Employee happiness directly correlates to their productivity.

Happy employees can be as much as 31% more productive

Unhappy employees are 10% less productive

This loss in productivity costs U.S. businesses approximately $450 – $500 billion a year

Employees that provide the most social support, i.e. engage in their company’s culture are more likely to:

  • Receive a promotion in the following year
  • Report high levels of job satisfaction and engagement
  • Companies whose employees are satisfied can outperform others in the industry by as much as 202%

How to Create a Great Company Culture

Every company’s culture is different, but there are a few general strategies that experts like Dan Ariely and Dan Pink recommend, such as:

Acknowledge Meaningful Work

Ariely, a psychologist and economist, performed a series of experiments

These experiments determined that people are more likely to continue doing a task when they feel their efforts:

  • Having meaning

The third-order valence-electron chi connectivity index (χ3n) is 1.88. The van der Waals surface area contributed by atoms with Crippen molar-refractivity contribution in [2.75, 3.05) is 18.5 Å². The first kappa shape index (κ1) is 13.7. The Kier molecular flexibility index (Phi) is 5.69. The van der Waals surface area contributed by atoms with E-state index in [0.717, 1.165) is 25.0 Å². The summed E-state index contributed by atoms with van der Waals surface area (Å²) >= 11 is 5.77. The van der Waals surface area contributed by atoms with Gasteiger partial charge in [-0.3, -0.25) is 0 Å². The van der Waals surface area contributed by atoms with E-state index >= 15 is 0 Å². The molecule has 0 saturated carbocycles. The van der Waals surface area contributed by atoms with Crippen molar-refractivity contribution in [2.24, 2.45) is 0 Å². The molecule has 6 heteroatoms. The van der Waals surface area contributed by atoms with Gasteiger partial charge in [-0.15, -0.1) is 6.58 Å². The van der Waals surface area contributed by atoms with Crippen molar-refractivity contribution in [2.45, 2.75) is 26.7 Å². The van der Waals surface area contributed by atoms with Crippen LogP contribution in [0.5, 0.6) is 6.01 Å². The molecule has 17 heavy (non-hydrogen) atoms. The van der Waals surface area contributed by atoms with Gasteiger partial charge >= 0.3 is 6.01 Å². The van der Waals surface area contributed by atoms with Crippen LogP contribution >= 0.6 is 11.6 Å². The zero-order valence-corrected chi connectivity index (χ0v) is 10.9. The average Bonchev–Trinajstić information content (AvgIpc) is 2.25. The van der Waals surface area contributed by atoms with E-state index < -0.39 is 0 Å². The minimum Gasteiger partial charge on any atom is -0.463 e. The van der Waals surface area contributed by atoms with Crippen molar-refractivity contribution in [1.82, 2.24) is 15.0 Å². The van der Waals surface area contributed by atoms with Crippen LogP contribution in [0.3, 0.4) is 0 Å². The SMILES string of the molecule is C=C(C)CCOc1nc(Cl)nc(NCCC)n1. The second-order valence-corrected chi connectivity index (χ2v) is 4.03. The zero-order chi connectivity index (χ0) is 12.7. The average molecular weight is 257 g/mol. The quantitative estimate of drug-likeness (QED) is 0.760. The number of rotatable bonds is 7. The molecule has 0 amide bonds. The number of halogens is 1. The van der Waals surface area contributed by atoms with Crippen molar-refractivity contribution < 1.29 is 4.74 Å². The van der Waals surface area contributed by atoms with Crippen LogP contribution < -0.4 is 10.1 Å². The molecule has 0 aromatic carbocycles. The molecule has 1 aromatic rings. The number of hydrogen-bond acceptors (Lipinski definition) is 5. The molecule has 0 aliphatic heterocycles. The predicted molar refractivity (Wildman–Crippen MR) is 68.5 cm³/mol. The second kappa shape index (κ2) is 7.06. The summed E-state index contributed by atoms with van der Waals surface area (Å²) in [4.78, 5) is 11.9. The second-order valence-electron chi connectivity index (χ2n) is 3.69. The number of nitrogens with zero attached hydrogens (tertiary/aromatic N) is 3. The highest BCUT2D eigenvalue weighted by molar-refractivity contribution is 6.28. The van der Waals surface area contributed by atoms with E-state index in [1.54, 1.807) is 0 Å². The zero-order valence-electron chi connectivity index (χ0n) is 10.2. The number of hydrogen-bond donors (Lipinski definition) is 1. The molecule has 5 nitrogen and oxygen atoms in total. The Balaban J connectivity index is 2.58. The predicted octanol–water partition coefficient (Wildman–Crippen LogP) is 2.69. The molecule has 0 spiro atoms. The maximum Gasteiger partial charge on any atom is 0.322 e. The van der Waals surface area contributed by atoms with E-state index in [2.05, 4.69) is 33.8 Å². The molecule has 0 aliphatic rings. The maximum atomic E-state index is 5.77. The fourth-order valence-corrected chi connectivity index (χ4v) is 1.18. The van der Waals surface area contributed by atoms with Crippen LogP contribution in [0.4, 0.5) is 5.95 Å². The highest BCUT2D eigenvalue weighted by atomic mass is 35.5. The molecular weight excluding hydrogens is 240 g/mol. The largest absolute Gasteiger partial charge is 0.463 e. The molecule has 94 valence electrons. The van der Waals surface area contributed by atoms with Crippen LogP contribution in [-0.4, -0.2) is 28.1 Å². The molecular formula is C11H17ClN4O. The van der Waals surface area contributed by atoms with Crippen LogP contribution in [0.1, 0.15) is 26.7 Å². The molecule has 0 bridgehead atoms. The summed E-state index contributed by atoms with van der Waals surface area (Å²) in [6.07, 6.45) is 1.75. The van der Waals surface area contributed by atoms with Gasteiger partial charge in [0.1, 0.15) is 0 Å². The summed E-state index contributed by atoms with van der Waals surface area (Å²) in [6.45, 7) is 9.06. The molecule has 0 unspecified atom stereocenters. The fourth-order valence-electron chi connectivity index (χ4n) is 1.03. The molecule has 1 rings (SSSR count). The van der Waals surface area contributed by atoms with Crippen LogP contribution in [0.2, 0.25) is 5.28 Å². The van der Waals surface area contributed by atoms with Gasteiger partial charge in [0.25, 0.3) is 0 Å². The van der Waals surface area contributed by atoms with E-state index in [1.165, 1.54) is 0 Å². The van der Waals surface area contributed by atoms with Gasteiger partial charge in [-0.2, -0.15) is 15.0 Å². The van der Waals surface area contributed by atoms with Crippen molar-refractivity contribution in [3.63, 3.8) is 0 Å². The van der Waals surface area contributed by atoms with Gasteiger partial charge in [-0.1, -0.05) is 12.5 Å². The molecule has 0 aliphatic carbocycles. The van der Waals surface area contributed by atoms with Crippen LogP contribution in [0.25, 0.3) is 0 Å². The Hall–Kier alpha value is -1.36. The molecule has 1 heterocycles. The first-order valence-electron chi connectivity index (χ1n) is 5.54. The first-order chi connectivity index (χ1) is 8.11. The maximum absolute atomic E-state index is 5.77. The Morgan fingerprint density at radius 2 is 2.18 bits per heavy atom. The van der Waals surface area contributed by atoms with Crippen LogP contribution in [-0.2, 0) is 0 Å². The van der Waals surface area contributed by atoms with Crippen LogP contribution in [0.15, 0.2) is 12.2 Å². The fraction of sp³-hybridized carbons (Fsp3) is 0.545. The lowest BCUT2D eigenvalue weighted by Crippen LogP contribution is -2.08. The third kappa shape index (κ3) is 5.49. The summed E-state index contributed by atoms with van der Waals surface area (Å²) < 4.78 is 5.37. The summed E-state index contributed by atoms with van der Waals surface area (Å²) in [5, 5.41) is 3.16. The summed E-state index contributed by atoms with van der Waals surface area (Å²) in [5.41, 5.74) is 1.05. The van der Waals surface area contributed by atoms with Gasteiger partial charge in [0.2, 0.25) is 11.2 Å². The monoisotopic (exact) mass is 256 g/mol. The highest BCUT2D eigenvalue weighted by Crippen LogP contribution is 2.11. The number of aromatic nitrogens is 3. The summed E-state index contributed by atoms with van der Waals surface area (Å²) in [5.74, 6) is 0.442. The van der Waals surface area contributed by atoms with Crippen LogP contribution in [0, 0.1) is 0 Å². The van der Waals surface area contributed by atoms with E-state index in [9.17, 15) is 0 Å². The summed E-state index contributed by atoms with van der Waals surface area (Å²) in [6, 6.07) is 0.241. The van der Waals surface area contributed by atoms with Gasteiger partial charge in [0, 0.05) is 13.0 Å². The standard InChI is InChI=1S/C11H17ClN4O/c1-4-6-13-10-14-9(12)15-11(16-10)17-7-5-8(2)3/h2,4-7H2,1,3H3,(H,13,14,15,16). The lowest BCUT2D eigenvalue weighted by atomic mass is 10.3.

• Are acknowledged by others

They aren’t simply going to be destroyed right after they finish

Ignoring someone’s work is almost as demotivating as destroying it immediately

How Great Company Cultures Take Advantage of This

  • Ensure employee work is meaningful
  • Acknowledging effort drastically increases motivation
  • Ignoring someone’s work is easy to do, but very demotivating

Incentives Can Hurt Motivation

A number of psychological experiments over 40 years have shown that offering an incentive to solve creative problems can actually hurt performance.

In one experiment, two groups of people needed to complete a timed task.

One group was told they were being timed to establish norms and averages

The other group was told those who performed the task quickly would receive a monetary award